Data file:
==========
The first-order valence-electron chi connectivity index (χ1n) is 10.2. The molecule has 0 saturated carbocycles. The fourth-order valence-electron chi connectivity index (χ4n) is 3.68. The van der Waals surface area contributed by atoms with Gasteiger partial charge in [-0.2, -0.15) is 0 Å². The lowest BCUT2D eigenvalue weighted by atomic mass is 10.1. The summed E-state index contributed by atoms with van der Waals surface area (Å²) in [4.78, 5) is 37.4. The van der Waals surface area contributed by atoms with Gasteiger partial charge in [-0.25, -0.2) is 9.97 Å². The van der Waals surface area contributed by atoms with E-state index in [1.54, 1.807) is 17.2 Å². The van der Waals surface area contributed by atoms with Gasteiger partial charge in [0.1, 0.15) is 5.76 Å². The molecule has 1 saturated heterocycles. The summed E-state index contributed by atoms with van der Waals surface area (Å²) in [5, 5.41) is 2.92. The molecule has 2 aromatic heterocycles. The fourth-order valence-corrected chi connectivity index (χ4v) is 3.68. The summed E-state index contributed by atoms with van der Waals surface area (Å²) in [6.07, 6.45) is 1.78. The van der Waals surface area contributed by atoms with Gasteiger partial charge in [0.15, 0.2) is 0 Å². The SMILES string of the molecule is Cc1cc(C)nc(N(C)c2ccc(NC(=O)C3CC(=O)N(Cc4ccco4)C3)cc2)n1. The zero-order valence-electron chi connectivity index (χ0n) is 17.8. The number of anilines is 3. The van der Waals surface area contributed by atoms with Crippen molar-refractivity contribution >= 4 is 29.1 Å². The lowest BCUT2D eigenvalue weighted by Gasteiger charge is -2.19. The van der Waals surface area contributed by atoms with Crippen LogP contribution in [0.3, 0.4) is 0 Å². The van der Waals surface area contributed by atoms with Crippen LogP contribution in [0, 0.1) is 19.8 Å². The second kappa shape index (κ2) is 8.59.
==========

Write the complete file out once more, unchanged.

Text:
The first-order valence-electron chi connectivity index (χ1n) is 10.2. The molecule has 0 saturated carbocycles. The fourth-order valence-electron chi connectivity index (χ4n) is 3.68. The van der Waals surface area contributed by atoms with Gasteiger partial charge in [-0.2, -0.15) is 0 Å². The lowest BCUT2D eigenvalue weighted by atomic mass is 10.1. The summed E-state index contributed by atoms with van der Waals surface area (Å²) in [4.78, 5) is 37.4. The van der Waals surface area contributed by atoms with Gasteiger partial charge in [-0.25, -0.2) is 9.97 Å². The van der Waals surface area contributed by atoms with E-state index in [1.54, 1.807) is 17.2 Å². The van der Waals surface area contributed by atoms with Gasteiger partial charge in [0.1, 0.15) is 5.76 Å². The molecule has 1 saturated heterocycles. The summed E-state index contributed by atoms with van der Waals surface area (Å²) in [5, 5.41) is 2.92. The molecule has 2 aromatic heterocycles. The fourth-order valence-corrected chi connectivity index (χ4v) is 3.68. The summed E-state index contributed by atoms with van der Waals surface area (Å²) in [6.07, 6.45) is 1.78. The van der Waals surface area contributed by atoms with Gasteiger partial charge in [0.15, 0.2) is 0 Å². The SMILES string of the molecule is Cc1cc(C)nc(N(C)c2ccc(NC(=O)C3CC(=O)N(Cc4ccco4)C3)cc2)n1. The zero-order valence-electron chi connectivity index (χ0n) is 17.8. The number of anilines is 3. The van der Waals surface area contributed by atoms with Crippen molar-refractivity contribution >= 4 is 29.1 Å². The lowest BCUT2D eigenvalue weighted by Gasteiger charge is -2.19. The van der Waals surface area contributed by atoms with Crippen LogP contribution in [0.3, 0.4) is 0 Å². The van der Waals surface area contributed by atoms with Crippen LogP contribution in [0, 0.1) is 19.8 Å². The second kappa shape index (κ2) is 8.59.